As we look to encourage even more young people to consider careers in our industry, ABC will continue to build upon a signature event in our area: Build Your Future. I applaud the efforts of the Education & Manpower Committee and our Training Center staff to combine what was previously several days of activities into a massive single-day event at the Lamar Dixon Expo Center in Gonzalez. On October 17, we expect more than 60 high schools ranging from Baton Rouge to New Orleans to bring in over 1,000 students to learn about the many career pathways offered by our member companies. This will be a great venue for our members to showcase their companies and the opportunities that high school students can pursue in the construction industry. I hope that you and your company can find a way to participate.
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PELICAN CHAPTER STAFF CHAPTER OPERATIONS (225) 752-1415 David Helveston President dhelveston@abcpelican. com Katie Routh Director of Administration email@example.com Lindsey Russ Programs & Events Coordinator firstname.lastname@example.org
Erika Walter Director of Communications email@example.com
Kathy Serwan Senior Accountant kswerwan@abcpelican. com
BATON ROUGE TRAINING CENTER (225) 752-0088 Danielle Birney Kelly Carpenter Director of Administration Director of Education firstname.lastname@example.org kcarpenter@abcpelican. com Kacie Blanchard Associate Director of Alexis Montelius Workforce Support Training Center kblanchard@abcpelican. Administration com amontelius@abcpelican. com Tiffany Buuck Training Center Administration email@example.com
SOUTHWEST TRAINING CENTER (337) 882-0204
Christina Frederick Training Center Administration cfrederick@abcpelican. com Ivelynn Fuselier Training Center Administration firstname.lastname@example.org
SW Programs & Events Tuesday, August 14 10:00 a.m. SW Training Center email@example.com
Anna Zebeau SW Steering Director of Membership Tuesday, August 14 firstname.lastname@example.org 11:30 a.m. SW Training Center email@example.com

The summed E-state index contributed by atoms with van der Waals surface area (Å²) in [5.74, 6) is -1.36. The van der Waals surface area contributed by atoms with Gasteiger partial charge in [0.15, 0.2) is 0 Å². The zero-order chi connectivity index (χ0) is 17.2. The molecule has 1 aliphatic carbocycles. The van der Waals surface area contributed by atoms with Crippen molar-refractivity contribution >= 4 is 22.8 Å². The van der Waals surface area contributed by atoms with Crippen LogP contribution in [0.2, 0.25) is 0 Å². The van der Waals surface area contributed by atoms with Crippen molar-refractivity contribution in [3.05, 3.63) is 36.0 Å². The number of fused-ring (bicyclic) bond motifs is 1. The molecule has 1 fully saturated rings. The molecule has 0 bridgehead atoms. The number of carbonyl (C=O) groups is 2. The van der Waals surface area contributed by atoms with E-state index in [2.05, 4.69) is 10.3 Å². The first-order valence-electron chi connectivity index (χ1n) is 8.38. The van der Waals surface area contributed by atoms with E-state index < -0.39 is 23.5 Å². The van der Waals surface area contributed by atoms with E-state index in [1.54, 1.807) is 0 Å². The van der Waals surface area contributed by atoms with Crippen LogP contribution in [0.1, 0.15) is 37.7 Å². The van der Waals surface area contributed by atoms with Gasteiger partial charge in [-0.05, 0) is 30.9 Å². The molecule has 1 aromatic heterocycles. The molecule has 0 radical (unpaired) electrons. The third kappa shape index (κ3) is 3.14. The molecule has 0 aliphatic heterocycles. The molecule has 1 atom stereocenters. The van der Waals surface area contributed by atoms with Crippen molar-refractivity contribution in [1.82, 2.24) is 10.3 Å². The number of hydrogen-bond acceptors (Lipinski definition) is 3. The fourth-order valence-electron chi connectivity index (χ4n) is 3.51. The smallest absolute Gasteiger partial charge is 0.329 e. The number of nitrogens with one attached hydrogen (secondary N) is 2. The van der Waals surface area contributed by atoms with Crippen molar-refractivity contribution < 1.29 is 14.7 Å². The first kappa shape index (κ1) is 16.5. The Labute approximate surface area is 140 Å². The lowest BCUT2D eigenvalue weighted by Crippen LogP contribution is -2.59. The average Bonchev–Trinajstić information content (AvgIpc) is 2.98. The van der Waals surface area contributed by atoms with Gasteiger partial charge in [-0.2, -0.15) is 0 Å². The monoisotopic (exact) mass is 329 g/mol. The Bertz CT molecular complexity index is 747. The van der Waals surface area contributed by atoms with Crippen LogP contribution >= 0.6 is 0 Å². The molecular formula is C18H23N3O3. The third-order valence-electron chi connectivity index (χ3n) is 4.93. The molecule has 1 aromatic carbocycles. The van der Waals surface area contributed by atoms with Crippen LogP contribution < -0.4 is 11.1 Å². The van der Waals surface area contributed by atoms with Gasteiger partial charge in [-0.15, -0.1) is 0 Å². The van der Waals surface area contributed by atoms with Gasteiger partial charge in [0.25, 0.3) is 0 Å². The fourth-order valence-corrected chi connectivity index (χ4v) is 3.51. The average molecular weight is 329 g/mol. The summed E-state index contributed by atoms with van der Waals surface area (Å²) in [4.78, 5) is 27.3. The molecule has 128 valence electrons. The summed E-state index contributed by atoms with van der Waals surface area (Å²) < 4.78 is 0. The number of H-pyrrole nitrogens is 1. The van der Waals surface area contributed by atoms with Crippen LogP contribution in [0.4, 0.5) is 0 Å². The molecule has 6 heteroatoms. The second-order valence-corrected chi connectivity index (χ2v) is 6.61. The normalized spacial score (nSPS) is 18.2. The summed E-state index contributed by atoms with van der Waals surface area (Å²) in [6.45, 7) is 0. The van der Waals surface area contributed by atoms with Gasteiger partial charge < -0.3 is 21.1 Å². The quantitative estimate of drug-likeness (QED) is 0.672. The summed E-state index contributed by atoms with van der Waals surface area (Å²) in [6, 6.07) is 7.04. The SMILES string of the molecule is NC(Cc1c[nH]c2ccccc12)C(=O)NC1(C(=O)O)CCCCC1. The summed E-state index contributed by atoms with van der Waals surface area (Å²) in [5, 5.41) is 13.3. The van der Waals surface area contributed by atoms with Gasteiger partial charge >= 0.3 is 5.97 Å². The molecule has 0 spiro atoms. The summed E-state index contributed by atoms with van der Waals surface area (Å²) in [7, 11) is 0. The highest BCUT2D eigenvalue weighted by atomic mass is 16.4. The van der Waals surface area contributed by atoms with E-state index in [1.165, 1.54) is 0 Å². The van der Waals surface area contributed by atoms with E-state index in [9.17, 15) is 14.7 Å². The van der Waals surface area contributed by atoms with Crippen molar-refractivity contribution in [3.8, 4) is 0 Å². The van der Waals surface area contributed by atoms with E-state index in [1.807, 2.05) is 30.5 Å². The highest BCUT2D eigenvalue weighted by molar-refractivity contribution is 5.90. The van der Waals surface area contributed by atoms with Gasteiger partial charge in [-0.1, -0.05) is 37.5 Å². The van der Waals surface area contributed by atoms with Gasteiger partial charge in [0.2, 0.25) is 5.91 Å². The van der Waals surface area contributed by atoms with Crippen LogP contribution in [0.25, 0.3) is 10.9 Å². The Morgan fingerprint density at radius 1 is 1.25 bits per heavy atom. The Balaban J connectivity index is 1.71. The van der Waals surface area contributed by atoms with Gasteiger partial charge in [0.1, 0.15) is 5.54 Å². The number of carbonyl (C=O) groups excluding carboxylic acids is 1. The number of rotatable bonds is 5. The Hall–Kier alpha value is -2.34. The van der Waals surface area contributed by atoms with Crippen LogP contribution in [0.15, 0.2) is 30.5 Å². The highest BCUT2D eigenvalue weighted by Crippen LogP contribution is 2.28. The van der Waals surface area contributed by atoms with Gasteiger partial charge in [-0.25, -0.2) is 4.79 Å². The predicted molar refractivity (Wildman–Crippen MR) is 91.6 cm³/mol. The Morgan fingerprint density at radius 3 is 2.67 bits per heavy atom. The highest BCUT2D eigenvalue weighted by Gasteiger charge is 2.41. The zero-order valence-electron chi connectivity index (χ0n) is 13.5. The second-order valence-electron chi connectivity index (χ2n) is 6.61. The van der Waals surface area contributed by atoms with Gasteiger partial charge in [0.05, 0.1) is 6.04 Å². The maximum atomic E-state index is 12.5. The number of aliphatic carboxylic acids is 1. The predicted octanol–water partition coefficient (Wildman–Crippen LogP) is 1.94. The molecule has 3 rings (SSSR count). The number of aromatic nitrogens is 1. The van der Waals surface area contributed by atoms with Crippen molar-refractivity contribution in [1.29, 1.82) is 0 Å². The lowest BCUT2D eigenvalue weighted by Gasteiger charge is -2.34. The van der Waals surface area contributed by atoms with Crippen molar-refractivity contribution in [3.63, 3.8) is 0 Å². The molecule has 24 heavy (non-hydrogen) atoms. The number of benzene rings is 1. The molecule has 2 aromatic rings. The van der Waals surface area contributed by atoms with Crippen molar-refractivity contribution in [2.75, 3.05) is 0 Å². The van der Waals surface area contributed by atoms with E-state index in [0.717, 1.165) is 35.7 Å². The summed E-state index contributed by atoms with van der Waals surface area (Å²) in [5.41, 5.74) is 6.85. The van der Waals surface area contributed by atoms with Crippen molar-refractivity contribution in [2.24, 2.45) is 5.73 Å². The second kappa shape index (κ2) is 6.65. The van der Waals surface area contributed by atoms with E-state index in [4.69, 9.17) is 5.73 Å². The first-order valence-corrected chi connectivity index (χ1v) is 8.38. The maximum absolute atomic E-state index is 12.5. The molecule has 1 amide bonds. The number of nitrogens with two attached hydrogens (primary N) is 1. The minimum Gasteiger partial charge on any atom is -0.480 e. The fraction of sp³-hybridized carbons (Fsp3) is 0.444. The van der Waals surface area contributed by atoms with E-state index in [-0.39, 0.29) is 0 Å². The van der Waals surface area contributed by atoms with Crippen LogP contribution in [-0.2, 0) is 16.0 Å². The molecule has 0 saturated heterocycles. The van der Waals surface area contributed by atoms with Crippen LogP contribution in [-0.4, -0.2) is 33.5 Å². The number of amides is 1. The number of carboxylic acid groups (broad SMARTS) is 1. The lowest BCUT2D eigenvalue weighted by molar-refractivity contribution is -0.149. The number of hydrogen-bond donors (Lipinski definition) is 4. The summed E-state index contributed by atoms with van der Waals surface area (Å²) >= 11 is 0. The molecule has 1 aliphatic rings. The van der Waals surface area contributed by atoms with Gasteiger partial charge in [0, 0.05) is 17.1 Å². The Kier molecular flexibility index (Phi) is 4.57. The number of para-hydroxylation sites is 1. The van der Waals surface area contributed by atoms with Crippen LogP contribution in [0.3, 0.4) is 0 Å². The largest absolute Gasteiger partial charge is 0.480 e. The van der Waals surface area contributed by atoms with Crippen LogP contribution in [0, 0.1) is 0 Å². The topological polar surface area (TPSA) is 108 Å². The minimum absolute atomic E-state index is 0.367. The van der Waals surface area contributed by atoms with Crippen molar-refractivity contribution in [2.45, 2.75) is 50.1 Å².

Mikah Armstrong Finance Assistant marmstrong@abcpelican. com
Kirby Bruchhaus Director of Education kbruchhaus@abcpelican. com
Education & Manpower Thursday, August 9 Katie Verbois 2:00 p.m. Member Services BR Training Center Coordinator firstname.lastname@example.org email@example.com
FINANCE (225) 752-1415 Janie Arceneaux Director of Finance jarceneaux@abcpelican. com
20 18 UPC O MIN G C O MMITTE E MEETINGS
Ray Harris Facilities Management firstname.lastname@example.org
BR Safety Thursday, September 13 7:30 a.m. BR Training Center email@example.com Education & Manpower Thursday, September 13 2:00 p.m. BR Training Center firstname.lastname@example.org Budget & Finance Tuesday, September 18 4:00 p.m. Chapter Administration email@example.com
SW Membership Growth Tuesday, August 14 12:30 p.m. SW Training Center firstname.lastname@example.org
BR Membership Growth Wednesday, September 19 8:00 a.m. Chapter Administration email@example.com
BR Membership Growth Wednesday, August 15 8:00 a.m. Chapter Administration firstname.lastname@example.org
ICC Steering Monday, September 24 12:00 p.m. Chapter Administration email@example.com
Budget & Finance Tuesday, August 21 4:00 p.m. Chapter Administration firstname.lastname@example.org
OC TOB E R
ICC Steering Monday, August 27 12:00 p.m. Chapter Administration email@example.com
SW Safety Tuesday, September 4 11:30 a.m. SW Training Center firstname.lastname@example.org SW Programs & Events Tuesday, September 11 10:00 a.m. SW Training Center email@example.com
SW Steering Blaise Theard Workforce Development Tuesday, September 11 11:30 a.m. Coordinator SW Training Center firstname.lastname@example.org email@example.com SW Membership Growth Tuesday, September 11 12:30 p.m. SW Training Center firstname.lastname@example.org BR Programs & Events Wednesday, September 12 8:00 a.m. Chapter Administration email@example.com
SW Safety Tuesday, October 2 11:30 a.m. SW Training Center firstname.lastname@example.org SW Programs & Events Tuesday, October 9 10:00 a.m. SW Training Center email@example.com SW Steering Tuesday, October 9 11:30 a.m. SW Training Center firstname.lastname@example.org SW Membership Growth Tuesday, October 9 12:30 p.m. SW Training Center email@example.com BR Programs & Events Wednesday, October 10 8:00 a.m. Chapter Administration firstname.lastname@example.org BR Safety Thursday, October 11 7:30 a.m. BR Training Center email@example.com Education & Manpower Thursday, October 11 2:00 p.m. BR Training Center firstname.lastname@example.org
Budget & Finance Tuesday, October 16 4:00 p.m. Chapter Administration email@example.com BR Membership Growth Wednesday, October 17 8:00 a.m. Chapter Administration firstname.lastname@example.org ICC Steering Monday, October 22 12:00 p.m. Chapter Administration email@example.com
N OVE MB E R
SW Safety Tuesday, November 6 11:30 a.m. SW Training Center firstname.lastname@example.org BR Safety Thursday, November 8 7:30 a.m. BR Training Center email@example.com Education & Manpower Thursday, November 8 2:00 p.m. BR Training Center firstname.lastname@example.org SW Programs & Events Tuesday, November 13 10:00 a.m. SW Training Center email@example.com SW Steering Tuesday, November 13 11:30 a.m. SW Training Center firstname.lastname@example.org SW Membership Growth Tuesday, November 13 12:30 p.m. SW Training Center email@example.com Budget & Finance Thursday, November 15 4:00 p.m. Chapter Administration firstname.lastname@example.org BR Membership Growth Wednesday, November 21 8:00 a.m. Chapter Administration email@example.com ICC Steering Monday, November 26 12:00 p.m. Chapter Administration firstname.lastname@example.org